Thermography, Mammography or Ultrasound? Part 1
- Sunday, 02 December 2007
One of the most frequent questions I am asked as a clinical thermographer is: “What exactly is the difference between mammography, ultrasound, and thermography?”
There seems to be some confusion on this subject. Many people think that one test replaces the others, but nothing could be further from the truth.
Thermography images the breast and surrounding area and provides us with risk assessment, while mammography and ultrasound detect structural abnormalities.
If a breast abnormality is found that could possibly be malignant, a biopsy is performed. A biopsy removes a tissue sample for examination under a microscope.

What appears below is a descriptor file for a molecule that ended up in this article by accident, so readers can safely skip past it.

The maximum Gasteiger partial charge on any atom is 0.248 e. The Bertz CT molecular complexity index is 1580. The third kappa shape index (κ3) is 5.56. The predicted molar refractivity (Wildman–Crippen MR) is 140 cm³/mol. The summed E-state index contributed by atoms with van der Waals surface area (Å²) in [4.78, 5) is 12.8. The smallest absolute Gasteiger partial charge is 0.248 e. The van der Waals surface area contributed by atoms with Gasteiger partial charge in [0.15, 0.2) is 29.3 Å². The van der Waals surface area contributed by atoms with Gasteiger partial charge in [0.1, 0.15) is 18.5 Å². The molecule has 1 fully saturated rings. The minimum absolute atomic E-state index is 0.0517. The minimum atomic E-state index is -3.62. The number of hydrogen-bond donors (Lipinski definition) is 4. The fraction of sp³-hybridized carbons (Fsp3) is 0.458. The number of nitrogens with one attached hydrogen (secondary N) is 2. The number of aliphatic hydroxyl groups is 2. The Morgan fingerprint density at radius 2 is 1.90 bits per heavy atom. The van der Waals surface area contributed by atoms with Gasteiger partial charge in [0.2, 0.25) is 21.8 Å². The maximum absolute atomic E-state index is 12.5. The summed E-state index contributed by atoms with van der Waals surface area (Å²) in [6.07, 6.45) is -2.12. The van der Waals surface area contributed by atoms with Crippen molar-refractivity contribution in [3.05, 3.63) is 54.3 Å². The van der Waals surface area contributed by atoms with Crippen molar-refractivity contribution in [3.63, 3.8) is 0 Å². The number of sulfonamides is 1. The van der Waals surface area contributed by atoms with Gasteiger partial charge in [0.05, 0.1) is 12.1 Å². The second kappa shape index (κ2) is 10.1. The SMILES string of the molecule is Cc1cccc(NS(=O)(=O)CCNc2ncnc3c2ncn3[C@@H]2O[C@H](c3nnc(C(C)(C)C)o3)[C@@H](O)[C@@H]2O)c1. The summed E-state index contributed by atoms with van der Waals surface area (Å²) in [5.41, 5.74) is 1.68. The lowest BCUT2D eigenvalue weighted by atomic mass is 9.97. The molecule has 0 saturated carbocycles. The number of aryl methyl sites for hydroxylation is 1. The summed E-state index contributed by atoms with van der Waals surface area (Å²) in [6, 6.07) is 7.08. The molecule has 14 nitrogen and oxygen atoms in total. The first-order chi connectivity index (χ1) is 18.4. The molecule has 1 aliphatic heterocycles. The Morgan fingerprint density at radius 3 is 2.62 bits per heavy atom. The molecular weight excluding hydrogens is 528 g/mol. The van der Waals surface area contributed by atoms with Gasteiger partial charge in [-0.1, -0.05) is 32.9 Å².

Many women, after their initial assessment with thermography, may be asked to follow up either with an ultrasound or mammogram or both to rule out the existing pathology.
Frequently some will be relieved that their mammogram or ultrasound test results show no abnormal findings, however this does not necessarily mean that nothing is going on with their breasts. Several other factors may be contributing to a high risk (abnormal) thermogram, such as:
- hormonal imbalance
- early angiogenesis (proliferation of blood vessels)
- lymphatic swellings
- poor lymphatic function
- other contributing factors
All of these are important contributors to breast disease and malignancy; they are not detected by mammography or ultrasound, as these factors do not appear as structural changes. Over the new few weeks, I will clearly set out the pros and cons of each type of test.